Outline the anatomical structures relevant to the insertion of a femoral venous catheter.
The femoral vein lies in the intermediate compartment of the femoral sheath. It is usually accessed just inferior to the inguinal ligament. The inguinal ligament can be defined by the surface anatomy of a line between the pubic tubercule and the anterior superior iliac spine. The mid point of the inguinal ligament is the site of the internal ring. A needle inserted through the skin will pass through subcutaneous tissue, and the fascia of the femoral sheath before entering the femoral vein. Posterior to the femoral vein is the posterior fascia of the femoral sheath, and the pectineus. Lateral to the femoral vein is the fibrous septum separating the intermediate compartment of the femoral sheath from the lateral compartment (containing the femoral artery). Further lateral to this is the femoral nerve. Medial to the femoral vein is the medial compartment of the femoral sheath (femoral canal), which contains lymph vessels, nodes and fatty tissue.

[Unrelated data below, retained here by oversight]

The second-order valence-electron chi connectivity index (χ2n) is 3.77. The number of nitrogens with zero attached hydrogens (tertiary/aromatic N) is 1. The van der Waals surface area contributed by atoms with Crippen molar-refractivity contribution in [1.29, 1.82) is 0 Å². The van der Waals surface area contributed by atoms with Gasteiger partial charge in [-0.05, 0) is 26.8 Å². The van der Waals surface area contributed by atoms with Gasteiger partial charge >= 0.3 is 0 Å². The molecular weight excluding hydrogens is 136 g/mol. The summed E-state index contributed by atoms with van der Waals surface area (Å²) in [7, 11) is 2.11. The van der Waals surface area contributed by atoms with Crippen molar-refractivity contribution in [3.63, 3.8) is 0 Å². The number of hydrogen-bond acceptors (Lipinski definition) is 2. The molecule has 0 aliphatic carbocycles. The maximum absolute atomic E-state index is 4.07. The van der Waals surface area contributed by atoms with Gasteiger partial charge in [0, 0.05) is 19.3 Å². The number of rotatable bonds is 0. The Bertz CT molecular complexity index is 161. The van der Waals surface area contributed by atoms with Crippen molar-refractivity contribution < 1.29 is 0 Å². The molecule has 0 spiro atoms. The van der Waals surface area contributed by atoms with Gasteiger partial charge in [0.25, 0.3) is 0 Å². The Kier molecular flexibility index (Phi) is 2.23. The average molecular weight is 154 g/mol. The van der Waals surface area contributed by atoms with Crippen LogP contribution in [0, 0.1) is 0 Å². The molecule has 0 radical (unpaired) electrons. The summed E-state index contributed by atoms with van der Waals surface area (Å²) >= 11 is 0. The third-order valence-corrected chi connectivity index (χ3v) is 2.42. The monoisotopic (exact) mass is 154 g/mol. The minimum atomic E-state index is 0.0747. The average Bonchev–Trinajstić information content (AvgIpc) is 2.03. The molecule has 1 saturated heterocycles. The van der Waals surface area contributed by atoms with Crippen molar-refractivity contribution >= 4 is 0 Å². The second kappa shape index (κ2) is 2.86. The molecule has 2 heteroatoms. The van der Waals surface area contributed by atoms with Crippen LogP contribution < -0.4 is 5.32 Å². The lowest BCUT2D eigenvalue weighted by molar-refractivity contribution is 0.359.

Judging by the collge answer, "outline the anatomical structures relevant to the insertion of a femoral venous catheter" probably means "discuss the relations of the femoral vein in the usual site of femoral venous cannulation". In other words, the femoral triangle.
Anatomical landmarks for localisation of the femoral vein:
Tsui, Janet Y., et al. "Placement of a femoral venous catheter." New England Journal of Medicine 358.26 (2008).
Bannon, Michael P., Stephanie F. Heller, and Mariela Rivera. "Anatomic considerations for central venous cannulation." Risk management and healthcare policy 4 (2011): 27.